US Catholic Church boards reviewing sex abuse fail victims
The U.S. Catholic Church pushed what it called a key reform to address its exploding clergy sex abuse scandal almost two decades ago: Mandatory review boards with lay people in each diocese to review the claims of victims fairly and kindly.
But It often hasn't worked that way, an Associated Press investigation has found. Instead, boards appointed by bishops and operating in secrecy have routinely served as a way to undermine the claims of sexual abuse from victims, avoid payouts and shield pedophile priests -- ultimately raising the question of whether the church is able to reform itself on its own.
The AP investigation found:
- Across the country, bishops have masked these boards in secrecy, often hiding who serves on them and how they handle cases.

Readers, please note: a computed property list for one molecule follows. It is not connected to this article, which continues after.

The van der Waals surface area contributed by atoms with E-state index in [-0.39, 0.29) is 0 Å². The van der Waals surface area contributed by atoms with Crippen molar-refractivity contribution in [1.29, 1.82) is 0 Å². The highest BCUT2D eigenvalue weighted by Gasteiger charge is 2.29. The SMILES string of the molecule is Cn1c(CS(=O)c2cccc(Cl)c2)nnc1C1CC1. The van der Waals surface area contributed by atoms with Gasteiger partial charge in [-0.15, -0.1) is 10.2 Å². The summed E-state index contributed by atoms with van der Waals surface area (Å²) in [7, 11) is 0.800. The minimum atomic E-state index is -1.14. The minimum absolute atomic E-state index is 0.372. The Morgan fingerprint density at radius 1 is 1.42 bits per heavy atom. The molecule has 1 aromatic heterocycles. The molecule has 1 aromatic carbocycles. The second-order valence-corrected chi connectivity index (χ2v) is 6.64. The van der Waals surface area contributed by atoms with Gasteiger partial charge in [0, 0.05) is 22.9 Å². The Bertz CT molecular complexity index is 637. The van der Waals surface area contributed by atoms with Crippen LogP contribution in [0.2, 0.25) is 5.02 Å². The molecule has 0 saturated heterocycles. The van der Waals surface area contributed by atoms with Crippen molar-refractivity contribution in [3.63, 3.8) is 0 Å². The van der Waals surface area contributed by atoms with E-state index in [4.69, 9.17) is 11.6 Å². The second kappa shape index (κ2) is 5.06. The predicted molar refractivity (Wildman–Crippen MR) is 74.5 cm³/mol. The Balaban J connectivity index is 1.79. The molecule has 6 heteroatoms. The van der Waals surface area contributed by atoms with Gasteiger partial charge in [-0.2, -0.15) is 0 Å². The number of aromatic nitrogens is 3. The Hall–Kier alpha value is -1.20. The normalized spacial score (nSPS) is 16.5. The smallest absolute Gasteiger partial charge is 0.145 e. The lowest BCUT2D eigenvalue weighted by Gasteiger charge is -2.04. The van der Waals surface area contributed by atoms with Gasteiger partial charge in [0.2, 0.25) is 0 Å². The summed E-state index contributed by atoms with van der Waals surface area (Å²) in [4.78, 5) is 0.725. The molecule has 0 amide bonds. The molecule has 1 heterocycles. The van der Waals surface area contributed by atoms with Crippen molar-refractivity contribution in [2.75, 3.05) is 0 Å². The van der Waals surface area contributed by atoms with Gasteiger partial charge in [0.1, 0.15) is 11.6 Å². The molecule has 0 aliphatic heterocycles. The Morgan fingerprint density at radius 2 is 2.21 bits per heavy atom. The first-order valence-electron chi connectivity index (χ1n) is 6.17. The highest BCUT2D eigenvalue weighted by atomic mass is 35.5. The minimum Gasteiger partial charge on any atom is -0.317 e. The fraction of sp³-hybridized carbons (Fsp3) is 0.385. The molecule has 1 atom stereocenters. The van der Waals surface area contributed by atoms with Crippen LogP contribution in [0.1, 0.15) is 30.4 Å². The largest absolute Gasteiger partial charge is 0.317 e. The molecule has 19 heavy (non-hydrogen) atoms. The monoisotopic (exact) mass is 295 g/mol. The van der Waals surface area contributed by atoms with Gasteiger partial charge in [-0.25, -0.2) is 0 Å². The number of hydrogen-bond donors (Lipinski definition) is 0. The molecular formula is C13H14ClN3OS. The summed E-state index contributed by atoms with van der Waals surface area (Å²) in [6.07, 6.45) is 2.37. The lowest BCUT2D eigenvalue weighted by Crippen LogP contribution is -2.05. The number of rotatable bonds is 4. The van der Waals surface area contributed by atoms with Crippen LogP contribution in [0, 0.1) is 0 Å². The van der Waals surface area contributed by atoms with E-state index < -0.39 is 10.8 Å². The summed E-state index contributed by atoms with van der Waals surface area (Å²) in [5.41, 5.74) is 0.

- Bishops appoint the very people supposed to defend abuse victims, and have sometimes put church defense attorneys and top aides on boards.
- A few clergy who later accused of sexual misconduct were themselves board members.
- Bishops choose the cases and evidence going before boards, and in some cases even board members were not told about abuse or lied to.
- Even when a review board affirms a victim's case, some bishops have overruled them.
- In dozens of cases, secular courts or government investigators later decided abuse was credible after boards had said it was not.
The full story can be found at apnews.com.